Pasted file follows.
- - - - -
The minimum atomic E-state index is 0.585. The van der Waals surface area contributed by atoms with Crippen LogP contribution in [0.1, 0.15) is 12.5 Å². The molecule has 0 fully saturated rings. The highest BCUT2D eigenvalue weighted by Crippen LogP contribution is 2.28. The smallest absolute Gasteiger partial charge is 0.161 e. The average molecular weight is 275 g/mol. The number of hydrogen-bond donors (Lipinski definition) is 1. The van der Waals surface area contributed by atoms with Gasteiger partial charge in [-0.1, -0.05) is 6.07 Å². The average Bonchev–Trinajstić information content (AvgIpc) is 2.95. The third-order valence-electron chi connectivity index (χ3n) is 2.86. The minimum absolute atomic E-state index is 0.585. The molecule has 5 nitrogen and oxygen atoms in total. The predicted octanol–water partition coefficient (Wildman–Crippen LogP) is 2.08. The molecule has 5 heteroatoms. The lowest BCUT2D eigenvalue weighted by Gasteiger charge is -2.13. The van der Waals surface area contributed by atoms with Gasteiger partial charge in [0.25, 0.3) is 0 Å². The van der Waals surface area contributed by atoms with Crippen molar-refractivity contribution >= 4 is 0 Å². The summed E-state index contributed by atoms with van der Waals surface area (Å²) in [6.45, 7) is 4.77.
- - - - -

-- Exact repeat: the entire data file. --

The minimum atomic E-state index is 0.585. The van der Waals surface area contributed by atoms with Crippen LogP contribution in [0.1, 0.15) is 12.5 Å². The molecule has 0 fully saturated rings. The highest BCUT2D eigenvalue weighted by Crippen LogP contribution is 2.28. The smallest absolute Gasteiger partial charge is 0.161 e. The average molecular weight is 275 g/mol. The number of hydrogen-bond donors (Lipinski definition) is 1. The van der Waals surface area contributed by atoms with Gasteiger partial charge in [-0.1, -0.05) is 6.07 Å². The average Bonchev–Trinajstić information content (AvgIpc) is 2.95. The third-order valence-electron chi connectivity index (χ3n) is 2.86. The minimum absolute atomic E-state index is 0.585. The molecule has 5 nitrogen and oxygen atoms in total. The predicted octanol–water partition coefficient (Wildman–Crippen LogP) is 2.08. The molecule has 5 heteroatoms. The lowest BCUT2D eigenvalue weighted by Gasteiger charge is -2.13. The van der Waals surface area contributed by atoms with Gasteiger partial charge in [0.25, 0.3) is 0 Å². The van der Waals surface area contributed by atoms with Crippen molar-refractivity contribution >= 4 is 0 Å². The summed E-state index contributed by atoms with van der Waals surface area (Å²) in [6.45, 7) is 4.77.